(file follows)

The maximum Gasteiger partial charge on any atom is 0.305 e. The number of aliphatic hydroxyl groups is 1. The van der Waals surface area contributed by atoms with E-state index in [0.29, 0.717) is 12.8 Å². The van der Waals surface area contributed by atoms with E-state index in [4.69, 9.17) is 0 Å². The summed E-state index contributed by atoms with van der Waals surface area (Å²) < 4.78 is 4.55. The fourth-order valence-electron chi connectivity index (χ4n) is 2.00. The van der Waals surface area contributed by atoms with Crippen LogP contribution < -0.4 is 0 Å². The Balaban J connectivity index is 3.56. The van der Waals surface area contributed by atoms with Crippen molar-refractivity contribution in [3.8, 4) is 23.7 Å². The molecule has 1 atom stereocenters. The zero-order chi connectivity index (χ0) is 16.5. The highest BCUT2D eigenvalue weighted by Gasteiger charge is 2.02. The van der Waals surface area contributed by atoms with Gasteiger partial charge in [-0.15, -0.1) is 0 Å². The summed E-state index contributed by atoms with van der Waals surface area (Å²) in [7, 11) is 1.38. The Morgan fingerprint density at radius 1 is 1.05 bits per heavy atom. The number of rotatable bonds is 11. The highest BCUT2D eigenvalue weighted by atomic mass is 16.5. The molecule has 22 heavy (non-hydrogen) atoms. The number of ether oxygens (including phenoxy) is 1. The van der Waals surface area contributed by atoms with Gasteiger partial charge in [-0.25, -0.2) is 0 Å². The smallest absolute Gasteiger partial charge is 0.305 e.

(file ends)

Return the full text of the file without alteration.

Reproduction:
The maximum Gasteiger partial charge on any atom is 0.305 e. The number of aliphatic hydroxyl groups is 1. The van der Waals surface area contributed by atoms with E-state index in [0.29, 0.717) is 12.8 Å². The van der Waals surface area contributed by atoms with E-state index in [4.69, 9.17) is 0 Å². The summed E-state index contributed by atoms with van der Waals surface area (Å²) < 4.78 is 4.55. The fourth-order valence-electron chi connectivity index (χ4n) is 2.00. The van der Waals surface area contributed by atoms with Crippen LogP contribution < -0.4 is 0 Å². The Balaban J connectivity index is 3.56. The van der Waals surface area contributed by atoms with Crippen molar-refractivity contribution in [3.8, 4) is 23.7 Å². The molecule has 1 atom stereocenters. The zero-order chi connectivity index (χ0) is 16.5. The highest BCUT2D eigenvalue weighted by Gasteiger charge is 2.02. The van der Waals surface area contributed by atoms with Gasteiger partial charge in [-0.15, -0.1) is 0 Å². The summed E-state index contributed by atoms with van der Waals surface area (Å²) in [7, 11) is 1.38. The Morgan fingerprint density at radius 1 is 1.05 bits per heavy atom. The number of rotatable bonds is 11. The highest BCUT2D eigenvalue weighted by atomic mass is 16.5. The molecule has 22 heavy (non-hydrogen) atoms. The number of ether oxygens (including phenoxy) is 1. The van der Waals surface area contributed by atoms with Gasteiger partial charge in [-0.25, -0.2) is 0 Å². The smallest absolute Gasteiger partial charge is 0.305 e.